Amazing Mysteries: The Bill Everett Archives Vol. 1

Writer / Artist
Amazing Mysteries: The Bill Everett Archives Vol. 1
Amazing Mysteries graphic novel review
  • North American Publisher / ISBN: Fantagraphics Books - 978-1-60699-488-7
  • Release date: 2012
  • UPC: 9781606994887
  • Contains adult content?: no
  • Does this pass the Bechdel test?: no
  • Positive minority portrayal?: no

Thanks to modern technology and diligent research by dedicated fans, there is a sublime superabundance of collections featuring the works of too-long ignored founding fathers and lost masters of American comics. A magnificent case in point is this initial chronicle revisiting the incredible gifts and achievements of one of the greatest draughtsmen and yarn-spinners the industry has ever seen: Bill Everett.

The star of this collection was quite possibly the most technically accomplished artist in US comic industry and a combination of Blake Bell’s biography and strips unseen since the late 1930s and early 1940s reveals why. A man of privilege and astonishing pedigree was wracked by illness, an addictive personality (especially alcoholism) and sheer bad luck, but nevertheless shaped an art-form and left twin legacies. There’s an incredible body of superlative stories and art, and, more importantly, the lives saved by his becoming a dedicated mentor for Alcoholics Anonymous in his later years.

William Blake Everett was born in 1917 into a wealthy and prestigious New England family. Bright and precocious, he contracted tuberculosis when he was twelve and was dispatched to arid Arizona to recuperate. This chain of events began a life-long affair with the cowboy lifestyle: a hard-drinking, chain-smoking, tall-tale-telling breed locked in a hard-to-win war against slow self-destruction. Bell’s essay also includes an astounding treasure trove of found images and original art including samples from 1940s Sub-Mariner, 1960s Daredevil and 1970s Black Widow amongst many others.

Everett was fast and slick and knew how a cover caught a punter’s eye, and as mainstream comics in the early years covered more genres than today, Everett multi-tasked. His earliest strips are a quartet of rousing but muddled interstellar exploits starring sci fi troubleshooter Skyrocket Steele.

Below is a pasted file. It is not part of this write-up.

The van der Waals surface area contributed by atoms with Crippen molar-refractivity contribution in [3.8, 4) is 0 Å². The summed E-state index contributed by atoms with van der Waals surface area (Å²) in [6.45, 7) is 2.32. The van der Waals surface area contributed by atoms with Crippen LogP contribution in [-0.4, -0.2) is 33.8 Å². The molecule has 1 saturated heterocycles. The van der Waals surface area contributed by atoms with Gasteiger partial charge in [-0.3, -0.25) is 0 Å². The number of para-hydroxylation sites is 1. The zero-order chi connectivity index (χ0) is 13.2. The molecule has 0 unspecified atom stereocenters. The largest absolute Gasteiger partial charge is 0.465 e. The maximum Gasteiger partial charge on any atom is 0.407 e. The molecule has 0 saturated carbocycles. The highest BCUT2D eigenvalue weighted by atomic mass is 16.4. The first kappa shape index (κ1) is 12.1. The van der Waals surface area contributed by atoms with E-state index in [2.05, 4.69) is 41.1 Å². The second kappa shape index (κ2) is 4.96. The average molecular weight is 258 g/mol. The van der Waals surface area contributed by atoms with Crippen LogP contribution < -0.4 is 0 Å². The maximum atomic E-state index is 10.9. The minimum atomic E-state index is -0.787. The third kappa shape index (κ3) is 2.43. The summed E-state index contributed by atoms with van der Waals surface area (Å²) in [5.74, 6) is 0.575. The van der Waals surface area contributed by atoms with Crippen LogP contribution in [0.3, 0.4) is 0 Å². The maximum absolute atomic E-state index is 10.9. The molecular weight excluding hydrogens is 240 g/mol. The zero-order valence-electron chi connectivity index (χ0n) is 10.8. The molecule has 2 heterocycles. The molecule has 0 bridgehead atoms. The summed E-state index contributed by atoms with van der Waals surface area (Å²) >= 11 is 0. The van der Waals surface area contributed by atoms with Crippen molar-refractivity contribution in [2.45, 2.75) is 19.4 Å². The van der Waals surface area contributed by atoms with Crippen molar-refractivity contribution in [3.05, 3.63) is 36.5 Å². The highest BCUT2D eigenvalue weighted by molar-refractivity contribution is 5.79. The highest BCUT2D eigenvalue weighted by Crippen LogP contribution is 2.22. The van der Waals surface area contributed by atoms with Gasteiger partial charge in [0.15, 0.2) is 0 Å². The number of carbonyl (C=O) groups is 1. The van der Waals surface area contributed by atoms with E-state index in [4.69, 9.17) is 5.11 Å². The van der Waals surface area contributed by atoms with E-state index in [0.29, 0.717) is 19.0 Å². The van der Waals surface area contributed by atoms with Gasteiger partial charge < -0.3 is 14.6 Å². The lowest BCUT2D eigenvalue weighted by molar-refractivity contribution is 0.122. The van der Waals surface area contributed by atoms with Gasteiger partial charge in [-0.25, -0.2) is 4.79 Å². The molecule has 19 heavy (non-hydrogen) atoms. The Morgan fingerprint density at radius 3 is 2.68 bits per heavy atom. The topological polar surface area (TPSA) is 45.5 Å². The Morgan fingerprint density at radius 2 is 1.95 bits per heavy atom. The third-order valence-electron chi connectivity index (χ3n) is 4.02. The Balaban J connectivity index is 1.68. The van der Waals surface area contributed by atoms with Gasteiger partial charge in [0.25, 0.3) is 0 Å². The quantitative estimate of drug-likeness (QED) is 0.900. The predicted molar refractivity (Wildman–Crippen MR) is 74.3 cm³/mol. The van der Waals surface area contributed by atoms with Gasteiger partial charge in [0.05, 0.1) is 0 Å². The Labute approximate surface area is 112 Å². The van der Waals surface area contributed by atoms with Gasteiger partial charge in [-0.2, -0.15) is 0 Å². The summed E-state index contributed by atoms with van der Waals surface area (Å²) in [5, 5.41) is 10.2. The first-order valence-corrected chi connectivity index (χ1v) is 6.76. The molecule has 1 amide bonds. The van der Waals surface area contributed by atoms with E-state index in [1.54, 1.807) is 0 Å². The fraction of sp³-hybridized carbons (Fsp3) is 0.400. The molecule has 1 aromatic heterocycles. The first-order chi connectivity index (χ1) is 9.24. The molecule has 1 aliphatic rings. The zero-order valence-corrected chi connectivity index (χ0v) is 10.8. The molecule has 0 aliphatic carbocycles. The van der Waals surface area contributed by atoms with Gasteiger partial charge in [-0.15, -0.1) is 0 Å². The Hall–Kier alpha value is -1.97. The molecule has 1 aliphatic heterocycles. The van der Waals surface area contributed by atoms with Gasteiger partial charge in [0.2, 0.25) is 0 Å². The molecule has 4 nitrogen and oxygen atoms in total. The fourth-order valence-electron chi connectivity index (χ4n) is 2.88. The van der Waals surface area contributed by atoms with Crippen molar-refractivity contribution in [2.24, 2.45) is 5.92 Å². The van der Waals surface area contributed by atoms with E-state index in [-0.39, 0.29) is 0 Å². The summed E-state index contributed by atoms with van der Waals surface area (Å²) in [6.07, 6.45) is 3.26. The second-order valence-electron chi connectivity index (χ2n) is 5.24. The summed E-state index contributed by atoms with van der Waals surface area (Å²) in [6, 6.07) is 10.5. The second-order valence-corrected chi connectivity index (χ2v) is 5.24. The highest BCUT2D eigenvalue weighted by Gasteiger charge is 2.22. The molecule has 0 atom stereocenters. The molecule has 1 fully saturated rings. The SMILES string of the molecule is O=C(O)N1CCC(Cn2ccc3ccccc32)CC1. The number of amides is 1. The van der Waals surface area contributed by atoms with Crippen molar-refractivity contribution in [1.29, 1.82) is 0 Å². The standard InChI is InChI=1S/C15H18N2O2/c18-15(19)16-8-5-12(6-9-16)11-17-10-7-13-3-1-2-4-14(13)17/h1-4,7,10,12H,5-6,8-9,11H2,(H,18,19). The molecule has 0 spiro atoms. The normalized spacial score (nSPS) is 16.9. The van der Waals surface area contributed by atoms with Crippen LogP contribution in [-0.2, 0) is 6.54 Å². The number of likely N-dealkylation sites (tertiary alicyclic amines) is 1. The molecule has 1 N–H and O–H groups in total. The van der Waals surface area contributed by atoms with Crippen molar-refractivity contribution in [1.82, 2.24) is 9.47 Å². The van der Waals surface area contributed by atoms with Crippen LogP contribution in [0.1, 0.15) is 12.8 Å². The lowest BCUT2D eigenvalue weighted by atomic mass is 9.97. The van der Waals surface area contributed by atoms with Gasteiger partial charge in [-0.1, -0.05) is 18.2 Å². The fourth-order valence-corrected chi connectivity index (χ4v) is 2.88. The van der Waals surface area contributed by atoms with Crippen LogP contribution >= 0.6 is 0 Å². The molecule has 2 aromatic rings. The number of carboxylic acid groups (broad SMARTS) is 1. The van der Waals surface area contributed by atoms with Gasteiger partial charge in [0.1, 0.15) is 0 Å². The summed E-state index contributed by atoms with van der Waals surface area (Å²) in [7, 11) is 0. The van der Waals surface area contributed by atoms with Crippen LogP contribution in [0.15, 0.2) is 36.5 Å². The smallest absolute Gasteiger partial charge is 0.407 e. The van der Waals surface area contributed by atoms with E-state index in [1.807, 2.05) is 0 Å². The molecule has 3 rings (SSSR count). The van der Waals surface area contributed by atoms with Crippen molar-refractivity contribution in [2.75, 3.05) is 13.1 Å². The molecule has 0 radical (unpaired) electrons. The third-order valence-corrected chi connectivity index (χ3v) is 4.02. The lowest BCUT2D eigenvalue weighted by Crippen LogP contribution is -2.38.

These are followed by Amazing-Man: a Tibetan mystic-trained orphan, adventurer and do-gooder named John Aman, Arizona-set rootin’ tootin’ cowboy crusader Bull’s-Eye Bill, and a plethora of superhero obscurities. Sub-Mariner was Everett’s signature creations, so who remembers human waterspout Bob Blake, Hydroman? Sub-Zero Man, The Conqueror and Music Master are also seen, the latter detailing how dying violinist John Wallace is saved by mystic musical means and becomes a sonic-powered superman righting injustices and crushing evil!

Rounding out this cavalcade of forgotten wonders are a selection of covers, spot illustrations and yarns which can only be described as Miscellaneous (1938-1942).

Although telling, even revelatory and hinting at a happy ending of sorts, what this book really celebrates is not the life but the astounding versatility of Bill Everett. A gifted, driven man, he was a born storyteller with the unparalleled ability to make all his imaginary worlds hyper-real, and for nearly five decades his incredible art and wondrous stories enthralled and enchanted everybody lucky enough to read them. You should really invite yourself onto that list.